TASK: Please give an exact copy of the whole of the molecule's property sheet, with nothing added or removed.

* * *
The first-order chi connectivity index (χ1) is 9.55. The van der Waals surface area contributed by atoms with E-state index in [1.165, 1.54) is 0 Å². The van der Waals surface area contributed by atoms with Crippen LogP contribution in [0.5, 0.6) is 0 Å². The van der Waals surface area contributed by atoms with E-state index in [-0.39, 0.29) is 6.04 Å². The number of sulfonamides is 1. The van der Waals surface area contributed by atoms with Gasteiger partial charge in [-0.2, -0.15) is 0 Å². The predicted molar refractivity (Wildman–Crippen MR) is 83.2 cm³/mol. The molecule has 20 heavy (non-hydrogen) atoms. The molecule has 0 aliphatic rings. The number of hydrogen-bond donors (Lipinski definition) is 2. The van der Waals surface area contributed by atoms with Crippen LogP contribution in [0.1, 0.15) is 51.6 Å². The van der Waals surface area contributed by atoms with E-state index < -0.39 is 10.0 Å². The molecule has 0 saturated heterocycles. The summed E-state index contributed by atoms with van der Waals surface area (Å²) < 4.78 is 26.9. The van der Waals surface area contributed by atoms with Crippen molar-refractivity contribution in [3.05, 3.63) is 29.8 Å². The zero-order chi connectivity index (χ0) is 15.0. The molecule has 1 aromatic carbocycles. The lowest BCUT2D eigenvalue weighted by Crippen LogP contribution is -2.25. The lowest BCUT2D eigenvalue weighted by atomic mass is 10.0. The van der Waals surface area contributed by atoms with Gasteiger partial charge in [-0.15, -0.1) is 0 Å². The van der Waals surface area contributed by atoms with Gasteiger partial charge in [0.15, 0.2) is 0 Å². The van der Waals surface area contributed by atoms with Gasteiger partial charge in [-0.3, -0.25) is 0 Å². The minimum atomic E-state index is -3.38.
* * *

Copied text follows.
The first-order chi connectivity index (χ1) is 9.55. The van der Waals surface area contributed by atoms with E-state index in [1.165, 1.54) is 0 Å². The van der Waals surface area contributed by atoms with Crippen LogP contribution in [0.5, 0.6) is 0 Å². The van der Waals surface area contributed by atoms with E-state index in [-0.39, 0.29) is 6.04 Å². The number of sulfonamides is 1. The van der Waals surface area contributed by atoms with Gasteiger partial charge in [-0.2, -0.15) is 0 Å². The predicted molar refractivity (Wildman–Crippen MR) is 83.2 cm³/mol. The molecule has 20 heavy (non-hydrogen) atoms. The molecule has 0 aliphatic rings. The number of hydrogen-bond donors (Lipinski definition) is 2. The van der Waals surface area contributed by atoms with Crippen LogP contribution in [0.1, 0.15) is 51.6 Å². The van der Waals surface area contributed by atoms with E-state index < -0.39 is 10.0 Å². The molecule has 0 saturated heterocycles. The summed E-state index contributed by atoms with van der Waals surface area (Å²) < 4.78 is 26.9. The van der Waals surface area contributed by atoms with Crippen molar-refractivity contribution in [3.05, 3.63) is 29.8 Å². The zero-order chi connectivity index (χ0) is 15.0. The molecule has 1 aromatic carbocycles. The lowest BCUT2D eigenvalue weighted by Crippen LogP contribution is -2.25. The lowest BCUT2D eigenvalue weighted by atomic mass is 10.0. The van der Waals surface area contributed by atoms with Gasteiger partial charge in [-0.15, -0.1) is 0 Å². The van der Waals surface area contributed by atoms with Gasteiger partial charge in [0.15, 0.2) is 0 Å². The van der Waals surface area contributed by atoms with Gasteiger partial charge in [-0.3, -0.25) is 0 Å². The minimum atomic E-state index is -3.38.